const title = document.createElement("h2")
    title.textContent =

    const type = document.createElement("p");
    type.textContent = `Type: ${weapon.type}`

    const damage = document.createElement("p")
    damage.textContent = `Damage: ${weapon.damage}`

    const criticalChance = document.createElement("p")
    criticalChance.textContent = `Critical Chance: ${weapon.criticalChance}%`

    const manufacturer = document.createElement("p")
    manufacturer.textContent = `Manufacturer: ${weapon.manufacturer}`

    const description = document.createElement("p")
    description.textContent = weapon.description

    weaponCardContainer.innerHTML = ""

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Inside the index.html file:

<!DOCTYPE html>
<html lang="en">

    <script src="index.js"></script>
    <meta charset="UTF-8">
    <meta name="viewport" content="width=device-width, initial-scale=1.0">
    <title>CyberPunk Weapons</title>
    <link rel="stylesheet" href="app.css">

    <div class="containerWrapper">
        <div class="leftSide">
            <ul class="weaponsList" id="weapons-list"></ul>

        <div class="rightSide" id="weapon-card-container"></div>


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Let's look at a common error message in JavaScript, Uncaught TypeError: Cannot set properties of null (setting 'innerHTML'). You are building one of your first single-page web applications and things are going OK until you hit this error. Now, you are stuck. Being a beginner, you're not sure what to make of the error message. What do you do?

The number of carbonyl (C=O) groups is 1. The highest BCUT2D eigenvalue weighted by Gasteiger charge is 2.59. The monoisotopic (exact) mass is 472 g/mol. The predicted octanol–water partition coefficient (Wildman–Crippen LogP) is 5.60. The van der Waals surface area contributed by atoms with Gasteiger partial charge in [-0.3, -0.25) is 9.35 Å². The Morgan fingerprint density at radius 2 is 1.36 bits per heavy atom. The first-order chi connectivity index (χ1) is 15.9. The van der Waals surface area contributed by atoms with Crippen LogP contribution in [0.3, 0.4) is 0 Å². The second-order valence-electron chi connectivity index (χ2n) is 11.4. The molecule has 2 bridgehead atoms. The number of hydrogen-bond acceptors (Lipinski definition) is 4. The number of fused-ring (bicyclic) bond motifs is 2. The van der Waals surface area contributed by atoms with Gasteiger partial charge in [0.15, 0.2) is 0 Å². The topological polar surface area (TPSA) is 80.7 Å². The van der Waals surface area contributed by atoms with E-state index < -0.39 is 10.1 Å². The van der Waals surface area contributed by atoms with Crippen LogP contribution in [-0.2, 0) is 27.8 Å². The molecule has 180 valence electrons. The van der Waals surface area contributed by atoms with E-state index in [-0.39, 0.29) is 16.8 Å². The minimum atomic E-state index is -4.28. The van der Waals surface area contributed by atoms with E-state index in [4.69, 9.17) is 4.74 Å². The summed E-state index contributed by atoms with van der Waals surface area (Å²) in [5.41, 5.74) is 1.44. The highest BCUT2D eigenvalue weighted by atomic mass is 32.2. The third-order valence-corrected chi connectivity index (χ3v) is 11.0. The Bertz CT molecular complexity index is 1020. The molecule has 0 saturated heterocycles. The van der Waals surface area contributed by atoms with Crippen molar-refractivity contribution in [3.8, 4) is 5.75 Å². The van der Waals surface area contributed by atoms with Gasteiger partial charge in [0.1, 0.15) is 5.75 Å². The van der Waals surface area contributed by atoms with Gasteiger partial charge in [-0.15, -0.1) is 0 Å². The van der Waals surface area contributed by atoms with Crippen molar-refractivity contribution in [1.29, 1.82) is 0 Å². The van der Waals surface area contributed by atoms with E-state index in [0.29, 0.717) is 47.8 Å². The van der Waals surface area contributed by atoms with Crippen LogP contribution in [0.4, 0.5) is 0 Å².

The Solid Outreach

Here is an example of a request for support that is concise, doesn't ask for the answer outright, includes relevant context, and shows some gratitude:

"I am trying to display the weapon details on the page after a user clicks on the weapon and I'm running into a specific error that I'm having trouble understanding: Uncaught TypeError: Cannot set properties of null (setting 'innerHTML'). I think it means that weaponCardContainer is null but I'm not sure.

I know the callback for the click event is working - I've tested this for each weapon. I see that the error message is referencing line 60: weaponCardContainer.innerHTML = "" but I'm confused because I've read about innerHTML and I think I am using it correctly within the context of my project (property of an element) and I've tried querying the DOM for the weaponCardContainer within the DevTools offered by the browser and I can grab it like so document.getElementById("weapon-card-container") with no issues.

I've been at this a bit now. Can someone point me in the right direction? Thank you in advance for any guidance!"


For new developers reaching out can feel intimidating but it is an essential tool in your toolbox. If you're new to this, I hope this little read helps you along your coding journey. Stay curious, keep coding, and enjoy the journey. Thanks for reading.